Calcium carbonate neutralizes stomach acid, which is primarily hydrochloric acid, by reacting with it to form carbon dioxide, calcium chloride and water. As water forms, the number of free hydrogen ions in the stomach decreases, creating a less acidic environment. The digestive tract eliminates the carbon dioxide as a gas. The body stores calcium chloride in bones and teeth and eliminates any that it does not need.
Calcium carbonate is a common ingredient in over-the-counter antacids, such as TUMS. It is a chalky material that manufacturers form into tablets or prepare as a liquid suspension. With proper use, it decreases the pain of acid indigestion and heartburn.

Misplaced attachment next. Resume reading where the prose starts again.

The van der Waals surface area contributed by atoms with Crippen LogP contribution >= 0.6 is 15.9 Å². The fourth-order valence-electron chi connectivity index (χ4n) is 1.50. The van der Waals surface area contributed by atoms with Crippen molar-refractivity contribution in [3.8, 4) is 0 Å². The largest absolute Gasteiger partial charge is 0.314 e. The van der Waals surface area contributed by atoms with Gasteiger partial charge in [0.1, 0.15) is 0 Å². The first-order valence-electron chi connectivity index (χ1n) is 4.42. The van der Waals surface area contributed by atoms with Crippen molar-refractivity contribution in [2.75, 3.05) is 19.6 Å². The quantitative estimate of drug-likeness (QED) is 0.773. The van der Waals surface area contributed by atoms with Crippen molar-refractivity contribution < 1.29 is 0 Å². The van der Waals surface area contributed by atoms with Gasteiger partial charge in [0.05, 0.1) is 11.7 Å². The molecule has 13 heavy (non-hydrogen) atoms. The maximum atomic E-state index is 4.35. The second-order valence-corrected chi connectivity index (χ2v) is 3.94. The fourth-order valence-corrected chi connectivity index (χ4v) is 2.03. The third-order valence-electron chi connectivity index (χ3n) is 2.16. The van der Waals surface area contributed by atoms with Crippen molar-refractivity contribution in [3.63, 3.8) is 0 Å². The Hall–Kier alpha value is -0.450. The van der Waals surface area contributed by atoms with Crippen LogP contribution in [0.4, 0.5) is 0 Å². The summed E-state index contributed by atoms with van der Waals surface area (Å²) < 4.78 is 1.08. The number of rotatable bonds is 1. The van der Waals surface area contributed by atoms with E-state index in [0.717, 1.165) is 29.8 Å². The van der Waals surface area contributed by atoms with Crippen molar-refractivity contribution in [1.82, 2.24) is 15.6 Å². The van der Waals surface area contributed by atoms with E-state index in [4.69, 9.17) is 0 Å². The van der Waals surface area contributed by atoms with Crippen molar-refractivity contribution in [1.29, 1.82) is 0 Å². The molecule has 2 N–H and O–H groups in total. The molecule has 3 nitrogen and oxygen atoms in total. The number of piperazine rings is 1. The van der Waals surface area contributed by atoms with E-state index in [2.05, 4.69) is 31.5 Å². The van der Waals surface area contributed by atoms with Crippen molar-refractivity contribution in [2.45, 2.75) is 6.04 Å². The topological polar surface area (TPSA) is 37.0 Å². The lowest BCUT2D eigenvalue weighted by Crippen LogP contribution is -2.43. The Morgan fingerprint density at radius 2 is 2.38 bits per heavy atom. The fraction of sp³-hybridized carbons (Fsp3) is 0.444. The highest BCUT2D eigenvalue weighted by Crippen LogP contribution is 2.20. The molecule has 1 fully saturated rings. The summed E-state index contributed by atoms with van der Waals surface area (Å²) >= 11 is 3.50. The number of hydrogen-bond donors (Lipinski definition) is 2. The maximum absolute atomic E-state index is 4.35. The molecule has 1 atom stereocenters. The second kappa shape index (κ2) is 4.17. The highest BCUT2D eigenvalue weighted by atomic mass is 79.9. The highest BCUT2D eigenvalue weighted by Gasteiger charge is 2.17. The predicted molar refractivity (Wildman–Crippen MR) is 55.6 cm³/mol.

Reduction of stomach acid helps to provide pain relief in patients suffering from stomach ulcers. Such ulcers do not have the acid-resistant lining of normal stomach tissue, and they are susceptible to burning pain from excess acid. While antacids bring pain relief, they do not help to cure the ulcer, which will continue to flare up.
Doctors warn patients against overuse of antacids. Increasing the pH of the stomach too much signals cells to excrete additional stomach acid to return the stomach to its normal range. The additional acid increases the pain one experiences.